FPIs get covered by higher tax rate as they have been investing as a non-corporate entity such as trust or association of persons.
New Delhi: CBDT Chairman P C Mody on Wednesday ruled out giving relaxation to foreign portfolio investors (FPI) from the ambit of increased surcharge, saying that foreign investors have an option to convert into a corporate entity to avail of lower rates available to such category.
He said the consideration for increasing surcharge on people earning above Rs 2 crore was that people who have the ability to pay should shell out more for nation building.
"The base rate was not changed. It was the surcharge which was changed. As a collateral, it affected the FPIs and AIFs (Alternative Investment Funds). But, there again the option is to go to the corporate structure. I don't see there is any kind of differential treatment," Mody said at a CII event here.
Finance Minister Nirmala Sitharaman in her maiden Budget 2019-20 raised surcharge on income tax paid by super-rich individuals.
However, some 40 per cent of the foreign portfolio investors (FPIs) automatically get covered by the higher tax rate as they have been investing as a non-corporate entity such as trust or association of persons, which the income tax law are classified as an individual for the purpose of taxation.
Sitharaman in the Budget proposed to increase the surcharge, charged on top of the applicable income tax rate, from 15 per cent to 25 per cent for those with taxable incomes of between Rs 2 crore and Rs 5 crore, and to 37 per cent for those earning more than Rs 5 crore. This takes the effective tax rate for those two groups to 39 per cent and 42.74 per cent, respectively.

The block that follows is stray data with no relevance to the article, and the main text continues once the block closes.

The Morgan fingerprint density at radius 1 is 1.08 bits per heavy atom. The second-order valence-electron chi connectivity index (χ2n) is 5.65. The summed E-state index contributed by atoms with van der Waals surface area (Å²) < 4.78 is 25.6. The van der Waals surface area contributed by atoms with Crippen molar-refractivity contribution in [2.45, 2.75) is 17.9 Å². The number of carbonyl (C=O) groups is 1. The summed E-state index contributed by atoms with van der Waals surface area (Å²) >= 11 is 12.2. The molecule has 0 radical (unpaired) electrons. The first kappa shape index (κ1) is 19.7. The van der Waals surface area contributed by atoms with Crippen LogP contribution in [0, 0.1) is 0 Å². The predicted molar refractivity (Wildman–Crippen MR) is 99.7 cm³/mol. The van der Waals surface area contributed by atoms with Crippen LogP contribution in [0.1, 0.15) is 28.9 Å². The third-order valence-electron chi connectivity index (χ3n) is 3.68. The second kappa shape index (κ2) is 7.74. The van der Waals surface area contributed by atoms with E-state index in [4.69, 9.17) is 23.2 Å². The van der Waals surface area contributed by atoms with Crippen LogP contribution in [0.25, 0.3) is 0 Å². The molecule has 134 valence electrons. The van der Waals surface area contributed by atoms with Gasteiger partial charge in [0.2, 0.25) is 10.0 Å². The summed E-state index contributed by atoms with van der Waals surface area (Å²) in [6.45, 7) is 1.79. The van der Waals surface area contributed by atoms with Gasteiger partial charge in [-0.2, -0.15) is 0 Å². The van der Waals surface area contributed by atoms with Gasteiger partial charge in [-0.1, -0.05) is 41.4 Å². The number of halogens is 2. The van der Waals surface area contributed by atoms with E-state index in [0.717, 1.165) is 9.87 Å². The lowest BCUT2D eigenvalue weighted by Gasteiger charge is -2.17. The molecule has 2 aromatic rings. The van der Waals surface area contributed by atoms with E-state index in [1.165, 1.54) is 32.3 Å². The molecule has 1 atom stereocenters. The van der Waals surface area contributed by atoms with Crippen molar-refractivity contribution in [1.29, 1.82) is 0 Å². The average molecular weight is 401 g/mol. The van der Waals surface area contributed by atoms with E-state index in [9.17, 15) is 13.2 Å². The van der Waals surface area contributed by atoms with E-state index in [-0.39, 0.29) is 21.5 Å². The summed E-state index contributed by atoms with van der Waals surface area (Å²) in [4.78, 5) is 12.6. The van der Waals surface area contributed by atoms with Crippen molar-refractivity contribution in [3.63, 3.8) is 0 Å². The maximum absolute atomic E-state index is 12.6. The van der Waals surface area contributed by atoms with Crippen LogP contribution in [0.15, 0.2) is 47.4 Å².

Mody said the increase in surcharge was to provide benefit to the taxpayers who are in the lower end of the income tax slab.
"One of the options was to go in for increase (in tax rates) as such but that was not considered to be favourable," he said.
Experts said surcharge on capital gain on companies is lesser and, therefore, these FPIs could choose to come as a company, if they wanted to pay a lesser surcharge. About 60 per cent of FPIs or FIIs have come by adopting the company route and paying a lesser surcharge.
However, they can not opt for both, the benefits as an individual person and benefits as a company.
Even though option to invest as a company is available, many FPIs have chosen trust route to enjoy less tax or zero tax through tax havens such as the Cayman Islands and Luxembourg, where numerous global funds do create corporate entities to set up a separate structure for each class of fund to be invested. Through trust structure, they enjoy tax avoidance in their countries.
Finance ministry sources said giving FPIs lower surcharge rate as compared to our domestic investors would be discriminatory to the domestic investors and would not be a level-playing field as far as the tax structure is concerned.